Since the initial WikiLeaks Vault 7 drop, which exposed the CIA for its out-of-control spy efforts, most of the follow-up releases have centered around specific pieces of software, used for highly specialized tasks.

It would be easy to gloss over the releases, as they are highly technical in nature and to the average non-computer programmer they read like complete gibberish. However, the implications presented by the CIA’s capabilities to spy on citizens are extremely troubling.

In addition to the original Vault 7 leak that detailed how the CIA would use smart phones and even Samsung TVs to spy, there have been eight additional drops detailing various CIA projects, including software that allowed the spy agency to bypass anti-virus measures and even efforts to attribute cyber attacks to foreign operations.

The latest Vault 7 release deals with two pieces of CIA malware. The first, “AfterMidnight,” allowed CIA operators to run disguised software on a target machine. The software would periodically check for instructions and if new instructions existed, the software would then download components and load “gremlins” onto the machine. According to WikiLeaks:

“Gremlins” are small [AfterMidnight] payloads that are meant to run hidden on the target and either subvert the functionality of targeted software, survey the target (including data exfiltration) or provide internal services for other gremlins.”

In an innocuous example, the released documents showed a would-be user how to operate within a network of two computers:

“The goal will be to prevent one target from using their web browser (so that he can get more done) and we’ll annoy the other target whenever they use PowerPoint (because, face it, they deserve it for using PP).”

After installing a small file, the operators would then be able to instruct the computer to kill any use of a web browser on a set schedule. For instance, the software could be instructed to shut down Firefox every 25-35 seconds. Similarly, the example included a measure to “lock up” PowerPoint files 10 minutes after they were loaded. It would also allow operators to create a delay when PowerPoint files were attempting to load.

While the examples they used are simple and relatively harmless, the software could perform virtually any assigned task. Because the data is encrypted with a key stored outside of the machine, the code would be extremely difficult to detect and/or decipher.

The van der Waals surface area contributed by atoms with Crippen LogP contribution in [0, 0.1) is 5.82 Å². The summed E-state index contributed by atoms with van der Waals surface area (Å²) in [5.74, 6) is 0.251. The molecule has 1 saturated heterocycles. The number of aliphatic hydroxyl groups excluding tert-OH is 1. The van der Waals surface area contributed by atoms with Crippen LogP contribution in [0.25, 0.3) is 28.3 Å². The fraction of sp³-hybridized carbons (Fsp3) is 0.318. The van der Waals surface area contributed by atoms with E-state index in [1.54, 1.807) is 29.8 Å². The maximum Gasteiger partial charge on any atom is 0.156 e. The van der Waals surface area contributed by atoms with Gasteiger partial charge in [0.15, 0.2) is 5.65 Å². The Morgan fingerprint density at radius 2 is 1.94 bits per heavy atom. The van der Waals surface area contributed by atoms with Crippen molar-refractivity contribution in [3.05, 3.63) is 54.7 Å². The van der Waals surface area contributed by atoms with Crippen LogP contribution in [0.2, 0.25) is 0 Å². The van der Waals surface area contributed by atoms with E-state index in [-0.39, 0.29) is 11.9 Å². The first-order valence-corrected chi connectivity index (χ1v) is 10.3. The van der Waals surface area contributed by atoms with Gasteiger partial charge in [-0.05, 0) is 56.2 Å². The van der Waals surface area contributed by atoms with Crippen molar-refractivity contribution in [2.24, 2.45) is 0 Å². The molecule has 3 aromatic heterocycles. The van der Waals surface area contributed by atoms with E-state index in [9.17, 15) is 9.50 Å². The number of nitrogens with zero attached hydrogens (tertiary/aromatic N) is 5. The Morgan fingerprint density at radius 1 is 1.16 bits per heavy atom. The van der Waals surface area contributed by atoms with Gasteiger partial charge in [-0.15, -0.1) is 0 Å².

After installing the software, the documentation instructs users to “kick back” and “Relax – After Midnight will take care of the rest.”

The second piece of software detailed is similar to “AfterMidnight” and is called “Assassin.” That piece of software is a relatively simple way of collecting data remotely and then delivering results to a listening post on a schedule.

Through screenshots in the documents, it can be seen that the author is named “Justin,” is working from a Dell computer, and desktop shortcuts to an encrypted chat program called ‘Pidgin,’ as well as a folder entitled “drone.”

Why is all of this technical information in Vault 7 important? It shows a few issues with the way our spy agencies work. First of all, it is the job of the NSA to collect data, so these hacks are seemingly an effort by the CIA to subvert their relationship with another agency. It is also terrifying as hell that some of our nation’s most well-guarded secrets were floating around on the internet for any nefarious actor to find. You have to remember that before WikiLeaks released Vault 7, most of these exploits were easily found on the dark web.

We also know that exploits and hacks, like the ones detailed in Vault 7, were the topic of great debate as the Obama Administration created the Vulnerabilities Equities Process (VEP) in 2010 and revamped it in 2014.

Under the VEP, the government was required to help fix software flaws by sharing their information with development companies. Instead, the CIA seemingly amassed a secret hoard of exploits, directly violating the directive of the President.

As we’ve seen through the turmoil surrounding the nation’s spook industry with their battles against the Trump administration, they are indeed highly politicized. Trump’s presidency is an unmitigated disaster. However, through the conflict, we’ve seen that high-ranking officials like Clapper, Comey, and Brennan operate without oversight, often creating and dictating policy, rather than executing it.

Additionally, the CIA, which is thought of as the world’s most advanced spy agency, had a treasure trove of potentially dangerous pieces of software leaked on the internet. If anyone should be secure from internet leaks, it should be the CIA. As has been mentioned before, imagine if the military lost a weapon that could shut down banks and power grids. The world would lose their collective mind. Instead, we are content blaming even WikiLeaks on Russia and getting back to NOT holding the CIA accountable.

Josh Gay is a political writer for the Ring of Fire Network. He is passionate about civil liberties and defending the Constitution. Josh looks forward to lively discussions via Twitter @ROF_Josh.